December in Washington is a great time of year. The city is always beautiful, but clad in a fresh new snowfall and holiday decorations, it becomes a winter wonderland. My first visit was in December 1941 with my high school senior class. We saw the White House, Supreme Court, the Smithsonian, the Capitol and memorials to Washington, Jefferson and Lincoln.
However, one very stark memory of that time is clear after three-quarters of a century. The December 7th Pearl Harbor attack had happened only a week earlier. As our tour bus drove by government buildings, we saw squads of uniformed soldiers holding rifles with bayonets on guard at many entrances.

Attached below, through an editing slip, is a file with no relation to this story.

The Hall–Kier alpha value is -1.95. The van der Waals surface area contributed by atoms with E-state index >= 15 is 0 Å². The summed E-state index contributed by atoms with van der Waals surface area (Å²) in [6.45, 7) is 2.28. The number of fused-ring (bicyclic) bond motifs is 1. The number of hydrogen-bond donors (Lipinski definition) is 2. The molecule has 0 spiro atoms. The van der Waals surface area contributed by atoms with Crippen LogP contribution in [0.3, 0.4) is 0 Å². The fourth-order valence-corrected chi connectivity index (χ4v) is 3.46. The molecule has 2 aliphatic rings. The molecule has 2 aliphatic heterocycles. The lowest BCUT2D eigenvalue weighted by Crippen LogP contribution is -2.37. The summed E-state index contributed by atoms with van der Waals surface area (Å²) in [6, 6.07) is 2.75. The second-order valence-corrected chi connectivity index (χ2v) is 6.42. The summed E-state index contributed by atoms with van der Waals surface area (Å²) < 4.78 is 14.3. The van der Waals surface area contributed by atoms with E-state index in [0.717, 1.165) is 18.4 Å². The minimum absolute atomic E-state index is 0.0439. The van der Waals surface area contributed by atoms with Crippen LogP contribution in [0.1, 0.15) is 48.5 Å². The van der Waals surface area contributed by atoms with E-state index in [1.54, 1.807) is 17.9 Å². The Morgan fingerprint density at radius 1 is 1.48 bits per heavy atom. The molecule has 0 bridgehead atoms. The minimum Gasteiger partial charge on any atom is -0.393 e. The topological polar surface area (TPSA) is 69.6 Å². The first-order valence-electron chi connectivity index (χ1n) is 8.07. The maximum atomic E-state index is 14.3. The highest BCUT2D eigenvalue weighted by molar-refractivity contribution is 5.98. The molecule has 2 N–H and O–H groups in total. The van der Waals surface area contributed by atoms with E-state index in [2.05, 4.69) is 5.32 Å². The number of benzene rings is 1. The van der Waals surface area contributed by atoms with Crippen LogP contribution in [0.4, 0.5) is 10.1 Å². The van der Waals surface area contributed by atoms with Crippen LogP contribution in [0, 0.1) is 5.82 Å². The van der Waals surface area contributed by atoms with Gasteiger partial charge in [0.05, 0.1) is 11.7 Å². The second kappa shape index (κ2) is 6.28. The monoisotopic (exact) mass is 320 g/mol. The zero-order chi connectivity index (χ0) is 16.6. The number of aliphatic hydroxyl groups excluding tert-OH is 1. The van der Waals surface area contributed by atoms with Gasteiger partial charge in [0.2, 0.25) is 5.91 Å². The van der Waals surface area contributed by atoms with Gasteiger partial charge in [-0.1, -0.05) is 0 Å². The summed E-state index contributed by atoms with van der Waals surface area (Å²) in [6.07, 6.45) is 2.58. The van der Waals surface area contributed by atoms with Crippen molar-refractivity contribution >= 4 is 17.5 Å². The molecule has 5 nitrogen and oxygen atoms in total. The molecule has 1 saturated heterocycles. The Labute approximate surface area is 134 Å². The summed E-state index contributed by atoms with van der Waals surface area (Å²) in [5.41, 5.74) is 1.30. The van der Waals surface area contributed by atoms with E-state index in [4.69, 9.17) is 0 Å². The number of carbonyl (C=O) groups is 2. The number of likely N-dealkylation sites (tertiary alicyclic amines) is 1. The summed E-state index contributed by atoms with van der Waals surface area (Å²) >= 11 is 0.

On the flat, snow-covered roofs above were more soldiers manning machine guns. All wore the old World War I helmets and uniforms, and the weapons were of the same era. Nobody, at that fearful time, considered then how those few GIs with their outdated equipment could have fought off any enemy invasion from Japan more than 6,000 miles away.
Within a year, almost all of the 120 seniors of our high school class who had visited Washington were serving in World War II. Twenty-seven classmates never came home, except a few who were returned to rest forever in Arlington National Cemetery.